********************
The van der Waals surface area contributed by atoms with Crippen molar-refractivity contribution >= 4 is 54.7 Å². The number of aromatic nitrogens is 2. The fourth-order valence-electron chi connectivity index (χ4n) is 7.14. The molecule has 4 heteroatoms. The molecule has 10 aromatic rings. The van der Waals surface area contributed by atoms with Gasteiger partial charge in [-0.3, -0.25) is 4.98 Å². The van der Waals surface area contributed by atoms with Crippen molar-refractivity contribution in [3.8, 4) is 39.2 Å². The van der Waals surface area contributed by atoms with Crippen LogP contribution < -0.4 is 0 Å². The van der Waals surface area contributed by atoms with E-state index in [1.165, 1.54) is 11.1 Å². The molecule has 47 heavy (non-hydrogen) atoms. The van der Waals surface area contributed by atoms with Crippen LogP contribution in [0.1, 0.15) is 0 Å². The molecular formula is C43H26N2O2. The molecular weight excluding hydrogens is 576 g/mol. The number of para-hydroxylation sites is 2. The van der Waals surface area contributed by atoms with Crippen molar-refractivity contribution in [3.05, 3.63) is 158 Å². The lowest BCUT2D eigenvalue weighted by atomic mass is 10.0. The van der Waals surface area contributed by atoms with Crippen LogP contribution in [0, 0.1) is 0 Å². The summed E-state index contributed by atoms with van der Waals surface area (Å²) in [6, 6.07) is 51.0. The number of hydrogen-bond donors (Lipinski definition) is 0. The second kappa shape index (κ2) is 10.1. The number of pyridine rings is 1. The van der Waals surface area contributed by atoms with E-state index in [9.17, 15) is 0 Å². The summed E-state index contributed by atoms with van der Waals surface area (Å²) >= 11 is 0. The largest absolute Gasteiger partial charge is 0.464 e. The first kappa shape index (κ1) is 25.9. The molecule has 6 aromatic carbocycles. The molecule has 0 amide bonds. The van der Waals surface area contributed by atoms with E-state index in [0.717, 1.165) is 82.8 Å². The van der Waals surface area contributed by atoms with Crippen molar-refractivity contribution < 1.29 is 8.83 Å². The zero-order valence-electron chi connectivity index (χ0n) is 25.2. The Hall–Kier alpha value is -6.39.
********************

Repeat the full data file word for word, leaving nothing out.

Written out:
The van der Waals surface area contributed by atoms with Crippen molar-refractivity contribution >= 4 is 54.7 Å². The number of aromatic nitrogens is 2. The fourth-order valence-electron chi connectivity index (χ4n) is 7.14. The molecule has 4 heteroatoms. The molecule has 10 aromatic rings. The van der Waals surface area contributed by atoms with Gasteiger partial charge in [-0.3, -0.25) is 4.98 Å². The van der Waals surface area contributed by atoms with Crippen molar-refractivity contribution in [3.8, 4) is 39.2 Å². The van der Waals surface area contributed by atoms with Crippen LogP contribution < -0.4 is 0 Å². The van der Waals surface area contributed by atoms with E-state index in [1.165, 1.54) is 11.1 Å². The molecule has 47 heavy (non-hydrogen) atoms. The van der Waals surface area contributed by atoms with Crippen LogP contribution in [0.1, 0.15) is 0 Å². The molecular formula is C43H26N2O2. The molecular weight excluding hydrogens is 576 g/mol. The number of para-hydroxylation sites is 2. The van der Waals surface area contributed by atoms with Crippen molar-refractivity contribution in [3.05, 3.63) is 158 Å². The lowest BCUT2D eigenvalue weighted by atomic mass is 10.0. The van der Waals surface area contributed by atoms with Crippen LogP contribution in [0, 0.1) is 0 Å². The summed E-state index contributed by atoms with van der Waals surface area (Å²) in [6, 6.07) is 51.0. The number of hydrogen-bond donors (Lipinski definition) is 0. The second kappa shape index (κ2) is 10.1. The number of pyridine rings is 1. The van der Waals surface area contributed by atoms with E-state index in [9.17, 15) is 0 Å². The summed E-state index contributed by atoms with van der Waals surface area (Å²) >= 11 is 0. The largest absolute Gasteiger partial charge is 0.464 e. The first kappa shape index (κ1) is 25.9. The molecule has 6 aromatic carbocycles. The molecule has 0 amide bonds. The van der Waals surface area contributed by atoms with E-state index in [0.717, 1.165) is 82.8 Å². The van der Waals surface area contributed by atoms with Crippen molar-refractivity contribution < 1.29 is 8.83 Å². The zero-order valence-electron chi connectivity index (χ0n) is 25.2. The Hall–Kier alpha value is -6.39.